End Of Year Break - Best Of 2008

Posts between now and the end of the year will be few and far between, as your editors here at TOD ANZ take their summer breaks.

Thanks for reading, and I'd like to wish you all a Happy Christmas / Holidays / Hanukkah / Summer or Winter Solstice or whatever it is you are celebrating.

For those who haven't managed to keep up with the flow of posts (or have just come across this blog at random), here are some of the key posts for the year:

Peak Oil And Fossil Fuels

* Peak Oil - Oil Reserves: Where Ghawar goes, the rest of OPEC follows
* Collapse - The Failure Of Networked Systems
* IEA WEO Report - The 2008 IEA WEO - Oil Reserves and Resources
* Australian Natural Gas - Australian Natural Gas - How Much Do We Have And How Long Will It Last ? (original)
* Coal Seam Gas - Coal Seam Gas Producers - The New Masters Of The Universe ? (original)
* Gas To Liquids In Australia - Gas To Liquids On The North West Shelf (original)
* The Varanus Island Explosion - A gas supply disruption case study - the Varanus Island explosion (original)
* Coal To Liquids In Australia - Coal To Liquids In Australia (original)
* Peak Oil and the Credit Crunch - Oil, House Prices, Credit? Three parts of the same story
* Enhanced Oil Recovery - How Technology Increases Oil Production
* Petrol Prices - Why is petrol only 95 cents a litre today?
* Air Travel - The Future of Air Travel
* Iraq and Oil - Iraq's Oil: The Greatest Prize Of All (original)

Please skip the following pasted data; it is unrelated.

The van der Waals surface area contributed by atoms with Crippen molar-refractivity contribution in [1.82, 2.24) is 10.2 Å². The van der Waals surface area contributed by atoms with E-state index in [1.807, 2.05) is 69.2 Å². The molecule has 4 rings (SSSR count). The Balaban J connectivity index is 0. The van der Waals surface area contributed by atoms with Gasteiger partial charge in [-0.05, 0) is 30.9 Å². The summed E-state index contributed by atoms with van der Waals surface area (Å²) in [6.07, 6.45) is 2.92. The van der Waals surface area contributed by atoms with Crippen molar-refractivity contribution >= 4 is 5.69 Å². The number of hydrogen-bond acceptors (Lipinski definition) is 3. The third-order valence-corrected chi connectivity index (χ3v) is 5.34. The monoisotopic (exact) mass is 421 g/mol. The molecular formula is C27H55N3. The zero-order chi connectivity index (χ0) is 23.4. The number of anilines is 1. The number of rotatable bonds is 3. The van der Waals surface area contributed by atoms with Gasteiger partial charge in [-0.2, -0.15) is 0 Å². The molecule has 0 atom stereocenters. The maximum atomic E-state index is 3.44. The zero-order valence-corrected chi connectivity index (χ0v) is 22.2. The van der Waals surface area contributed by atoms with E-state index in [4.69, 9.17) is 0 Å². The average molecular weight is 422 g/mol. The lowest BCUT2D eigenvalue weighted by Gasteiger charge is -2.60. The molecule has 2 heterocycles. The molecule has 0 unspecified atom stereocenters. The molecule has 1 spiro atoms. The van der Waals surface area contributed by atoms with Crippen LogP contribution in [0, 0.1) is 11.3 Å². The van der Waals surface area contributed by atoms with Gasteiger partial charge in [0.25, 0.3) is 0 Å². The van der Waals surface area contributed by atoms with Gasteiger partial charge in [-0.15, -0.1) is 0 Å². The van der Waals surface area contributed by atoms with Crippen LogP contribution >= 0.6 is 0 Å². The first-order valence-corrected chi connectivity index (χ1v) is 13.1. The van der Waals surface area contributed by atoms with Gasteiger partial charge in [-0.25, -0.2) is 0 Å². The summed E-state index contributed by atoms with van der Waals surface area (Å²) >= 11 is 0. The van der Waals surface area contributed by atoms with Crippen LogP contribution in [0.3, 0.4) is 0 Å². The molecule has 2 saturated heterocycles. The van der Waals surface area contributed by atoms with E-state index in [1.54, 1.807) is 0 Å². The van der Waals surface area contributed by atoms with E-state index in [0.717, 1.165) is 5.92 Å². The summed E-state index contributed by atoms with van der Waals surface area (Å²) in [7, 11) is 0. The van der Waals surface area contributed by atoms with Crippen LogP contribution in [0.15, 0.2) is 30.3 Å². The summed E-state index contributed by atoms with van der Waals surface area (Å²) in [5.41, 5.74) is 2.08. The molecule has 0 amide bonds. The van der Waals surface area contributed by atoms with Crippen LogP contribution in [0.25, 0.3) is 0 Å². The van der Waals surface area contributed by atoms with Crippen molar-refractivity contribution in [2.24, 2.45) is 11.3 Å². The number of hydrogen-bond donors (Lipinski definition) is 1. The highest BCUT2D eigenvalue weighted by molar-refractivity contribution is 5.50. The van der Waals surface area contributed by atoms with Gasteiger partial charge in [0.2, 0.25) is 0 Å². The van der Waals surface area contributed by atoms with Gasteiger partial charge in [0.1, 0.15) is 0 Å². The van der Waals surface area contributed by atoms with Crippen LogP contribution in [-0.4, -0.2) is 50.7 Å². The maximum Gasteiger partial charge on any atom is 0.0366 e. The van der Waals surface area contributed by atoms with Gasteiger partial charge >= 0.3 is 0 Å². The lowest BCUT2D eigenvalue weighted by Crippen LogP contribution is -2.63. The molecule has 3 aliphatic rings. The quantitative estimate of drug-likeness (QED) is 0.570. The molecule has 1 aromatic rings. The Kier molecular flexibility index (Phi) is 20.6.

Clean Energy

* Solar Thermal Power - Concentrating on the important things: Solar Thermal Power (original)
* Thin Film Solar Power - Thin Film Solar Power - Cheaper than Coal ? (original)
* Alternative Wind Power experiments - SkySails And Airborne Wind Turbines (original)
* Floating Offshore Wind Power - Floating Offshore Wind Power (original)
* Geothermal Power - Geothermia (original)
* Low Temperature Geothermal Power - Low Temperature Geothermal Power (original)
* Ocean (tidal, wave, OTEC) Energy - Tapping The Source - The Power Of The Oceans (original)
* Biogas - Banana Methane Powered Cars, Pig Poo Power And Other Uses For Biogas (original)
* Biogas from the great lakes - Turning Danger Into Power (original)
* Cogeneration - Cogeneration At Home: Ceramic Fuel Cells (original)
* Bioplastic - Bioplastic - Better Living Through Green Chemistry ? (original)
* Electric Cars - Making Australia A Better Place (original)
* Energy Storage - Storing Energy Using Graphite (original)
* Energy Storage - We're Off To See The Wizard - Storing Energy Using Ammonia (original)
* Solar Powered Desalination - Solving Our Water Problems - Desalination Using Solar Thermal Power (original)
* Salt Water Power - The Power Of Osmosis (original)
* Hydrogen - The Hydrogen Economy And Peak Platinum (original)
* Expanded Electricity Grids - A National Electricity Grid For Australia


* Shared Transport - High-Tech Hitchhiking
* Spreading The Word - The Ups and Downs of Giving a Peak Oil Presentation
* The Limits To Growth - The Limits To Scenario Planning (original)
* Biochar - Terra Preta: Biochar And The MEGO Effect (original)
* Local Currencies - Locabucks: Are local currencies a way to escape the liquidity trap ? (original)
* Artificial Meat - A Post Peak Protein Possibility: The Meat Beast (original)
* Guerilla Gardening - Guerilla Gardening: Eating The Suburbs (original)
* M King Hubbert - Hubbert: King Of The Technocrats (original)

I think that we should record here that the Macquarie Group was right about the price of oil last December when they said it could be $40 a barrel - good call!